By: Annika Potter
In college, it can feel nearly impossible to prioritize yourself and your mental health. We are here for school to complete a degree and move into the real world. With that, it can feel like life is flying by. If you don’t take the steps to prioritize yourself, your mental health, and start living in the present, it can be very mentally taxing to get through each day. I wanted to take the time to share some tips and tricks I’ve learned over the years as a senior here at UW-Whitewater.
Create Your Sanctuary
Whether you live in a dorm on-campus or an apartment/house off-campus, I highly recommend making the space you live in feel like yours. This can include things like hanging up motivational quotes on your walls, pictures of your family and friends, and keeping things organized and tidy. Along with this, having a whiteboard with your weekly classes, plans, and tasks is something I loved having because each day I knew what I had to look forward to.(I also love color coding everything too.) To add, do NOT overpack! The less you have lying around, the easier it is to keep your space (and brain) nice and organized.
Surround Yourself with Good People
The pandemic has significantly changed the dynamic of how we can communicate and meet new people. Especially with the generation of 2023 graduates coming into college, we know that they lost out on a significant part of their high school experience. People had to grow up faster and find new ways to stay connected. Having places to go to meet new people with your interests and beliefs is incredibly important to help benefit your college experience as a whole. Join a club or organization on campus. Get a job! These
types of things can keep you busy, create new and long lasting friendships and relationships, and can give you some mental clarity knowing that you have people there for you whenever you may need.
Make Time for Self-Care
Self-care can come in many different forms. I know for me I love having a skincare routine each morning and night. Starting and ending my day taking care of myself makes me so happy, and it makes me feel like I am creating purpose for my day by showing myself self love and appreciation. Self-care can look like journaling, daily affirmations, calling your family/friends, reading for fun, watching your favorite tv show/movie, cooking, baking, treating yourself to a shopping spree, and so, so much more. It can even be as simple as making your bed in the morning. I know that even I have bad days, so making my bed and taking a shower can be the best victory of my day sometimes. Even if you can pick one thing to accomplish, it can make a world of a difference for your mental health.
The amount of work, tests, assignments, and social expectations that come with college may make it a very taxing experience. Taking regular pauses gives you the chance to decompress and reduce stress, which can reduce anxiety and enhance your mental health overall. Burnout and diminished focus can result from protracted study sessions or working on tasks. When you take little pauses, your mind may relax, which helps you focus and retain knowledge when you return to your work. Sometimes the demands of college life might feel overpowering. Taking brief pauses helps you restore control and prevents emotions of being overwhelmed by your obligations. It’s critical to strategically arrange breaks in order to maximize their benefits. Breaks that are brief and frequent, like 5 to 10 minutes per hour, are frequently more productive than ones that are lengthy and uncommon. Make the most of your break time by doing things that will actually relax and reenergize you. The best way to maintain mental wellness while in college is to have a balanced attitude to work and rest.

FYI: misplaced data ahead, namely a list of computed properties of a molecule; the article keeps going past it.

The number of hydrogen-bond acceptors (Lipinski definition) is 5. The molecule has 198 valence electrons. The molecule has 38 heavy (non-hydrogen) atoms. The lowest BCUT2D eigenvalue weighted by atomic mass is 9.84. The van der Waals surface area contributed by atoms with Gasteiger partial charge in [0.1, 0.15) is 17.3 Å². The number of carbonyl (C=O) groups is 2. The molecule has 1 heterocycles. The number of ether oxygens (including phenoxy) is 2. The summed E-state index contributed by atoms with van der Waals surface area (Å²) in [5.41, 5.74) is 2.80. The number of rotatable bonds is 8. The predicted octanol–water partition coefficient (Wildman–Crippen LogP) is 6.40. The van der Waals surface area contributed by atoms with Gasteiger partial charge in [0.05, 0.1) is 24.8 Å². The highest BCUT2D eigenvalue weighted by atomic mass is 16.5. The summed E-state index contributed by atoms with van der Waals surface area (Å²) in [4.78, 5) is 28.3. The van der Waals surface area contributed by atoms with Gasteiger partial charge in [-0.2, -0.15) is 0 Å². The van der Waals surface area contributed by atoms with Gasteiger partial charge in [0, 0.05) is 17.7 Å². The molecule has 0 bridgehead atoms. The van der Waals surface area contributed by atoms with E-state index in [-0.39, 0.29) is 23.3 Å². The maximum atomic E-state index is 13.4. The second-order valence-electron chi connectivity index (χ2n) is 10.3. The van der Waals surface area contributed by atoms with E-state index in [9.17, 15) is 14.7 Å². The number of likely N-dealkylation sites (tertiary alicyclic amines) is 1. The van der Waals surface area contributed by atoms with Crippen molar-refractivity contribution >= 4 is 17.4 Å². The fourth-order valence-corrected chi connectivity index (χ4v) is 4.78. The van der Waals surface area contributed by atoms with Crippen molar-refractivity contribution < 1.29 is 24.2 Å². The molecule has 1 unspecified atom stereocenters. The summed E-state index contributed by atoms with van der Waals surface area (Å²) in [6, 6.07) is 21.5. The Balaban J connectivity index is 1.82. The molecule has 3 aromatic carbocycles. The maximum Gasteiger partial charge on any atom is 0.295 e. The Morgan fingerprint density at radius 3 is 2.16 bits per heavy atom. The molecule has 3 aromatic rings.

Use Mental Health Resources
Utilizing mental health services is vital since college may be a substantial source of stress and emotional difficulties. University Health and Counseling Services offer qualified assistance and direction to help students manage their personal and academic stresses while advancing their mental health. Academic difficulties, fatigue, and possibly serious mental health disorders might result from neglecting one’s mental health. I got to a point where I couldn’t fight my battles alone, and accepting help is one of the strongest ways you can live your life to the fullest. By using these tools, you may have the ability to control your stress, create coping mechanisms, and maintain a positive balance between your personal and academic lives, all of which will benefit their long-term success and mental health.
Participating in activities on college campuses, which offer social connections and a feeling of community, can greatly enhance your mental health. It provides an invaluable network of support that helps lessen feelings of loneliness and isolation while promoting overall mental health. For example, I am in the Alpha Gamma Delta sorority on-campus. I have made new friends, connections, and have gained a newfound purpose for my community. Campus activities can provide a constructive outlet for stress, provide an escape from academic demands, and encourage enjoyment and relaxation. Additionally, engagement fosters the growth of new abilities, passions, and a sense of self-worth, which helps to boost mental stamina and confidence. In the end, involvement in campus life can result in a more well-rounded and satisfying college experience, lowering the chance of academic burnout, and improving overall mental health. I wish I had these tips and tricks when starting college, and I hope that with these ideas at grasp you can get some ideas for how to live each day with more purpose and ease.